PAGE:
back to blog

Are Virtual Job Tryouts the Next Big Thing?

Have you heard of virtual job tryouts? The growing trend is a mutually beneficial way for job seekers to “try out” a job. It’s a type of online job simulation that gives job candidates a glimpse into the role’s day-to-day reality. It can be coupled with interactive situational and other assessments that can offer the employer an initial indication of whether the candidate is a good fit.

Harver, one of the companies that offer solutions for virtual job tryouts, cites an excellent reason the tools are taking off: They help set expectations. Up to 60% of employees leave jobs within the first six months because of misaligned expectations.

“[A] common challenge in volume hiring is that attrition tends to be higher than average because candidates don’t fully understand what the role entails when they accept a job offer,” the team at Harver explains. “They enter the contract blindly, only to end up quitting just days after onboarding because the role doesn’t match up with their expectations.” Instead, virtual job tryouts “can be brought in as part of a job application process. They provide candidates with a realistic simulation of the role and work environment, while at the same time giving employers the opportunity to track and assess how well they will cope with the main tasks they’ll be performing daily if they’re hired.” 

One of the pioneering masters of virtual job tryouts is CVS Health. The organization developed its Virtual Job Tryout platform to serve as a way to screen over a million job applicants each year. But before you feel that you’re missing the boat by sailing past trends like virtual job tryouts, CVS Health itself can reassure you. While they utilize the tool for large-scale hiring, they don’t feel “as though we could use this as our selection device by itself without [an in-person] interview,” Jeffrey Lackey, CVS Health VP of Talent Acquisition, says.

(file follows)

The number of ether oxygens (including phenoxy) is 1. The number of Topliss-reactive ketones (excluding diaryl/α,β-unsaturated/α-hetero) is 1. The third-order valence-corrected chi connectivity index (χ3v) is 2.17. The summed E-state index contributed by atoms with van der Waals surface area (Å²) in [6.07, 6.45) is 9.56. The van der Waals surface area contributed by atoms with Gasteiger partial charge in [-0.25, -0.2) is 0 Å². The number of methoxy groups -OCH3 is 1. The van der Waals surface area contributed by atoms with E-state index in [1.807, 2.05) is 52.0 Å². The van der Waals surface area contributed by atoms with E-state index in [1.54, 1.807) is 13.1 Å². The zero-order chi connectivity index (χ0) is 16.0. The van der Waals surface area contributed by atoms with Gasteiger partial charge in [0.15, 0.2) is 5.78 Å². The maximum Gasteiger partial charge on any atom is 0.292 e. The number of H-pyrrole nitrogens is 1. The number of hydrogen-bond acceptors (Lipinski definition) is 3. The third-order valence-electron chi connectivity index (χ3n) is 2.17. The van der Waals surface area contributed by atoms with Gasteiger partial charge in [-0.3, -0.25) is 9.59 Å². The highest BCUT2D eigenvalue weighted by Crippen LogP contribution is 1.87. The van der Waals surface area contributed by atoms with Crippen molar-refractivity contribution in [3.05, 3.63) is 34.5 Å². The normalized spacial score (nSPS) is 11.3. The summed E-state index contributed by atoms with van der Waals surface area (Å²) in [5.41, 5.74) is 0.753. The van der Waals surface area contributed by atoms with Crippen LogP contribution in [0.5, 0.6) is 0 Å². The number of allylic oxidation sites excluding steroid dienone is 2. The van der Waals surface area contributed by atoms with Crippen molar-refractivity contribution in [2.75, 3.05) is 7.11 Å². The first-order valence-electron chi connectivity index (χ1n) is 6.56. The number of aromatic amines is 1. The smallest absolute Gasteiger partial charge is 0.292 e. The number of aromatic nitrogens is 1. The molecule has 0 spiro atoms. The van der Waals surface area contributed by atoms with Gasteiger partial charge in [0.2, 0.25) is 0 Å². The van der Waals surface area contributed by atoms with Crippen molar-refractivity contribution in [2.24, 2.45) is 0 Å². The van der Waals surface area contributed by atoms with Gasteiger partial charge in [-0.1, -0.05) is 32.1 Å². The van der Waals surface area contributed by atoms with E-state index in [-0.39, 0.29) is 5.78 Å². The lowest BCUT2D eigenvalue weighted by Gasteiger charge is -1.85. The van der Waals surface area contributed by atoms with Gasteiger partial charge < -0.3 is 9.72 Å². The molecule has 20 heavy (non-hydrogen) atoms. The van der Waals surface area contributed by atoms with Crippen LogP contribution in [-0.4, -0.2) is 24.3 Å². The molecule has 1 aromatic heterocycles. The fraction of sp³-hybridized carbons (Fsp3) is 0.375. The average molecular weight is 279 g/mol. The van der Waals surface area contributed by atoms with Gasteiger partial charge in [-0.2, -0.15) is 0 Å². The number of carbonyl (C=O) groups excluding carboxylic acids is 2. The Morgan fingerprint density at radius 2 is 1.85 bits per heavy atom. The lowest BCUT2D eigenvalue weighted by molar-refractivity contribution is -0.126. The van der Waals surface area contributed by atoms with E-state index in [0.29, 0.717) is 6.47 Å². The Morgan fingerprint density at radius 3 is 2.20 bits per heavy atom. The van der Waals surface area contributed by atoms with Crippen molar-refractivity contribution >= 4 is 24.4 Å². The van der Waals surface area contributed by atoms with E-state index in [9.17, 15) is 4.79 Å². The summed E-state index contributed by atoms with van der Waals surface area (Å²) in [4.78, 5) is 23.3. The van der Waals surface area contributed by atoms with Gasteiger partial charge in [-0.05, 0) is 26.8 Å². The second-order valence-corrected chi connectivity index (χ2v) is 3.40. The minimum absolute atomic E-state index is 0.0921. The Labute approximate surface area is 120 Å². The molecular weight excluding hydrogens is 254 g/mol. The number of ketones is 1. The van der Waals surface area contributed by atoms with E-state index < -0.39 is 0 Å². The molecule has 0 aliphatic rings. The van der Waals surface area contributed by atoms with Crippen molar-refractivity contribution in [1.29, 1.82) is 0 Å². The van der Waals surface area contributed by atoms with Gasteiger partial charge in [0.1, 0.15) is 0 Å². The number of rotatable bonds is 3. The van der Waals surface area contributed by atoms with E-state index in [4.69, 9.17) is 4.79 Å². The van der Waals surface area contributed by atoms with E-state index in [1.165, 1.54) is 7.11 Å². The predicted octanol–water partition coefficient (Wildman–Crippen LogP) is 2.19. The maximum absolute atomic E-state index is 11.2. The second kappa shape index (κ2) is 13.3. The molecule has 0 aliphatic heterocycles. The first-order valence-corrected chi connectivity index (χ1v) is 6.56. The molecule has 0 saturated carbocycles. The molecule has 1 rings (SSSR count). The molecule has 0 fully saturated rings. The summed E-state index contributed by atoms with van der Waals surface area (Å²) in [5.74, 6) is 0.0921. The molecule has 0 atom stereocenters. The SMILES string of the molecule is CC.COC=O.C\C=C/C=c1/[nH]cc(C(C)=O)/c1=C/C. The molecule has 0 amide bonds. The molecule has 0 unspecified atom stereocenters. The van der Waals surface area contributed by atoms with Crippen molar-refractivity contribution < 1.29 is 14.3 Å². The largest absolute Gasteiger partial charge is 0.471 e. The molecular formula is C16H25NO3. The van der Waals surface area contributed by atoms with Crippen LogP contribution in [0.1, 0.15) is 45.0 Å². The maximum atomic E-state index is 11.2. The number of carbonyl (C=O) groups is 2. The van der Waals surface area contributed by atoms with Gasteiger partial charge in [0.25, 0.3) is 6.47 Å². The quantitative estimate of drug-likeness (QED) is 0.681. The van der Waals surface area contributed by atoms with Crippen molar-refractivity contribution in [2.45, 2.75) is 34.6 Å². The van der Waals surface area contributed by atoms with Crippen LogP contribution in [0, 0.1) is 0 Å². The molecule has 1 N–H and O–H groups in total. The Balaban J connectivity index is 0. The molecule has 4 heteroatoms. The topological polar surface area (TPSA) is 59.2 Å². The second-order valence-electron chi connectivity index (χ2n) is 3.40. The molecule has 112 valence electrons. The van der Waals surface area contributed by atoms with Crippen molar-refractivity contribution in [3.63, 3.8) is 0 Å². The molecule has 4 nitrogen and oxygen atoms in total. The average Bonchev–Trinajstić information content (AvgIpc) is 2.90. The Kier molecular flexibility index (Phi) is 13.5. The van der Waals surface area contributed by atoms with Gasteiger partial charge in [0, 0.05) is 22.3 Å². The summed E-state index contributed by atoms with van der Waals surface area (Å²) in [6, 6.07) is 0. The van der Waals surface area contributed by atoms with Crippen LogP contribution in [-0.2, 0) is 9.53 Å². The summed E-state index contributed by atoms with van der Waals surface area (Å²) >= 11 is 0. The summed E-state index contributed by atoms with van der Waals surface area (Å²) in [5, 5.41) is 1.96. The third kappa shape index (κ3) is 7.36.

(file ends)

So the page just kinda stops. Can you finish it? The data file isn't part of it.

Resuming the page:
“Virtual job tryouts are just one way to pre-screen candidates you intend on interviewing one-on-one—they don’t replace in-person interviews, “ says Stephanie Grubbs, Regional Managing Director of The HT Group General Staffing Division. “It’s also important to note that virtual job tryouts aren’t the only way to pre-screen candidates—particularly if you’re not hiring tens of thousands of employees at once.” 

Incorporate the elements of virtual job tryouts into your recruiting efforts by:

  • Finding a way cost-effective to pre-screen candidates virtually. The pandemic proved that you don’t need to jump to in-person interviews right away. You don’t need high-priced tech, either. Look at applicant tracking systems (ATS), phone screenings, and other tools to narrow down the pool of candidates called in for one-on-ones.
  • Giving job candidates a taste of your work culture and a realistic look at what the job entails. Be sure there is somewhere online where you can point job candidates to get a good feel for what it’s like to work for you. It could be a career or “about us” page on your website or social media. Videos explaining the job by the people who do it are great additions.  
  • Asking situational and behavioral questions. Scanning resumes as the sole first step can put too much emphasis on experience. Situational and behavioral questions can, instead, unearth the candidate’s potential, which is equally important.
  • Surrounding yourself with professionals who can administer these steps and evaluate the data you collect on each job applicant. Virtual job tryouts and ATS aren’t substitutes for recruiting partners. The resources go hand-in-hand.

If you go the route of virtual job tryouts, be sure to follow best practices. Be respectful of your applicants’ time and don’t use the work they perform as a test in the business. Feel free to contact us to help you form your best game plan.